He found a predictably bleak situation in Africa. While 13 percent of the human race lives in Africa, they contribute only 1.2 percent of the world's gross domestic product. Crime - particularly violent crime - is soaring in much of Africa; for a time the United States suspended direct flights from the U.S. to Lagos, Nigeria due to the rampant violent crime at the terminal and nearby, the first time any such embargo had occurred for non-political and non-terrorist reasons. Soaring malaria in Africa is intensifying the spread of AIDS (as malaria can result in anemia, which requires blood transfusions), just as AIDS and tuberculosis are helping each other's spread.
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Format: Paperback
Those familiar with Kaplan’s work know the author doesn’t exactly travel to the world’s vacation spots. When most Americans go abroad, they explore prefer to Paris or sip espresso in a warm villa in Tuscany. When Kaplan goes abroad he finds himself traveling in countries where underpaid soldiers shake him down for bribes to pass their checkpoints and people live in appallingly squalid conditions. “Ends of the Earth� will give the reader a vivid feel for life in the Third World.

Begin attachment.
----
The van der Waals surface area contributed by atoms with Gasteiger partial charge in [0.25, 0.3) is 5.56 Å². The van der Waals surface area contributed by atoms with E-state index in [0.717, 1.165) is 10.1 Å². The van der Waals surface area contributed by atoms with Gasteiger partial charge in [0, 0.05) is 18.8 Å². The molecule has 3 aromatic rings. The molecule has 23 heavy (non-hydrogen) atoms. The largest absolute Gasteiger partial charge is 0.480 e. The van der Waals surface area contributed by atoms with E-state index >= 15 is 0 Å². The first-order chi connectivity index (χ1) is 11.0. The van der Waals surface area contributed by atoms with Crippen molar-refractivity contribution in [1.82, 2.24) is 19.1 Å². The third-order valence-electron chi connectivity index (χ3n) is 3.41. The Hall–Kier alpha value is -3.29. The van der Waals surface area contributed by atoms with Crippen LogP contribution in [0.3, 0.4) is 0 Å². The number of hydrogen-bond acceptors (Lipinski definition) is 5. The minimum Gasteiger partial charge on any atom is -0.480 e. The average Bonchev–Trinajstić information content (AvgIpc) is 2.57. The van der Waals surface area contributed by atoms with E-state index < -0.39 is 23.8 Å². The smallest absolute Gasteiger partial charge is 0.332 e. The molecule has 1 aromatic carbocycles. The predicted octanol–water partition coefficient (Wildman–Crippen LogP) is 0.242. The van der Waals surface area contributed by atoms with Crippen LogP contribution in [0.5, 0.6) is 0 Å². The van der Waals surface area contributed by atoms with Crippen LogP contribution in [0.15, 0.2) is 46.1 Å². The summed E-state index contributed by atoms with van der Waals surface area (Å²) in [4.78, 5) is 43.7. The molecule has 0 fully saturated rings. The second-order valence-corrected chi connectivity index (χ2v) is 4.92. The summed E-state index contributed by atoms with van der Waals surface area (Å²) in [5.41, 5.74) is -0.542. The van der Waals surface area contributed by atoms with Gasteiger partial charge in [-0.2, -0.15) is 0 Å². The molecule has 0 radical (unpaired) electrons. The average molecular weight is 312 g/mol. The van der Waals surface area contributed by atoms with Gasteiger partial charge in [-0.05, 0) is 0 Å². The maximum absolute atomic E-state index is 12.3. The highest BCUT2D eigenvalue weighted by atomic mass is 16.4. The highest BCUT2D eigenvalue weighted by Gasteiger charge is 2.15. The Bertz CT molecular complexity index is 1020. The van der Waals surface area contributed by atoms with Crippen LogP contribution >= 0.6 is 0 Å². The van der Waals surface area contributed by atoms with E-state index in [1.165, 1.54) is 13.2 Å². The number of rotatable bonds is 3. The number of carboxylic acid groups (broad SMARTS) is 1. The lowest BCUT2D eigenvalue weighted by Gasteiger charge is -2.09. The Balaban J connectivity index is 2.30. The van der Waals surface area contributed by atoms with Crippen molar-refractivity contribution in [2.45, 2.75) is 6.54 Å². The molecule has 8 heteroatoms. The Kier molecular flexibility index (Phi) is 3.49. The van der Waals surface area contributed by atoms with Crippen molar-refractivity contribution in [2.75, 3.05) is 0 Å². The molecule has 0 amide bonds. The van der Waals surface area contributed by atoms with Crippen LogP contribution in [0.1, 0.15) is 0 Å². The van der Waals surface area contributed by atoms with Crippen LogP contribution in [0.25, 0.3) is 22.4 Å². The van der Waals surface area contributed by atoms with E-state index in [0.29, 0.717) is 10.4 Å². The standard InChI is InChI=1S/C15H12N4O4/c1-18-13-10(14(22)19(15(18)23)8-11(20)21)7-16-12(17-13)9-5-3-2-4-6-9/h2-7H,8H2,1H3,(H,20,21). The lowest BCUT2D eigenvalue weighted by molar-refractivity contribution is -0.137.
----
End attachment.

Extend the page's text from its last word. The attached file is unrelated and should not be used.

Kaplan’s “Atlantic Monthly� article, “The Coming Anarchy�, is kind of a primer for reading “Ends of the Earth� (portions of it re-appear): much of the world depicted by Kaplan is nasty, brutal and harsh, as the collapse of law and order leads to a repeating circle of violence and chaos. The more the state collapses under the strain of violence, the more the violence increases. Environmental decay, in turn, makes natural resources scarce, which causes people to fight over these ever-dwindling resources. Kaplan concentrates on Africa in the original article but he has expanded on that point in “Ends of the Earth�, by pointing out that his thesis is applicable to other problems in the world: China, India, Egypt, Turkey, etc.